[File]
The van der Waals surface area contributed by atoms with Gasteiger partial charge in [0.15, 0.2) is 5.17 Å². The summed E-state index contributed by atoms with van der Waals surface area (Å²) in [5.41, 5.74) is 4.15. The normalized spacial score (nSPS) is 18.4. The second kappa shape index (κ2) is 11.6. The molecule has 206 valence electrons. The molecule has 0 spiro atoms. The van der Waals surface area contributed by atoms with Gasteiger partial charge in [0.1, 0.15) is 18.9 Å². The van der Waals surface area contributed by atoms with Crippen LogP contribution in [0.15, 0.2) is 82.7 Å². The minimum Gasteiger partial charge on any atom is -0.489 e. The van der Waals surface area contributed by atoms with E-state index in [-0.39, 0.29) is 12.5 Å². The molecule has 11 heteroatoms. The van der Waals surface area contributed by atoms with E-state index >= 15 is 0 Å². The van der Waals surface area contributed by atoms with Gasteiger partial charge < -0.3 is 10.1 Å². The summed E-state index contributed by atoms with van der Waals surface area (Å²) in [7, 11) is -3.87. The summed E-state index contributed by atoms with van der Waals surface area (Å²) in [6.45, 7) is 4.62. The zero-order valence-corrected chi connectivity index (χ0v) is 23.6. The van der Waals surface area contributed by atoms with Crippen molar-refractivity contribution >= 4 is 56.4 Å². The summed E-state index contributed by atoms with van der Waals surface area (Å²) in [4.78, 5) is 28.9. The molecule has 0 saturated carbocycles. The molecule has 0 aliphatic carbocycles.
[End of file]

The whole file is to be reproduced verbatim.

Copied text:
The van der Waals surface area contributed by atoms with Gasteiger partial charge in [0.15, 0.2) is 5.17 Å². The summed E-state index contributed by atoms with van der Waals surface area (Å²) in [5.41, 5.74) is 4.15. The normalized spacial score (nSPS) is 18.4. The second kappa shape index (κ2) is 11.6. The molecule has 206 valence electrons. The molecule has 0 spiro atoms. The van der Waals surface area contributed by atoms with Gasteiger partial charge in [0.1, 0.15) is 18.9 Å². The van der Waals surface area contributed by atoms with Crippen LogP contribution in [0.15, 0.2) is 82.7 Å². The minimum Gasteiger partial charge on any atom is -0.489 e. The van der Waals surface area contributed by atoms with E-state index in [-0.39, 0.29) is 12.5 Å². The molecule has 11 heteroatoms. The van der Waals surface area contributed by atoms with E-state index >= 15 is 0 Å². The van der Waals surface area contributed by atoms with Gasteiger partial charge < -0.3 is 10.1 Å². The summed E-state index contributed by atoms with van der Waals surface area (Å²) in [7, 11) is -3.87. The summed E-state index contributed by atoms with van der Waals surface area (Å²) in [6.45, 7) is 4.62. The zero-order valence-corrected chi connectivity index (χ0v) is 23.6. The van der Waals surface area contributed by atoms with Crippen molar-refractivity contribution >= 4 is 56.4 Å². The summed E-state index contributed by atoms with van der Waals surface area (Å²) in [4.78, 5) is 28.9. The molecule has 0 saturated carbocycles. The molecule has 0 aliphatic carbocycles.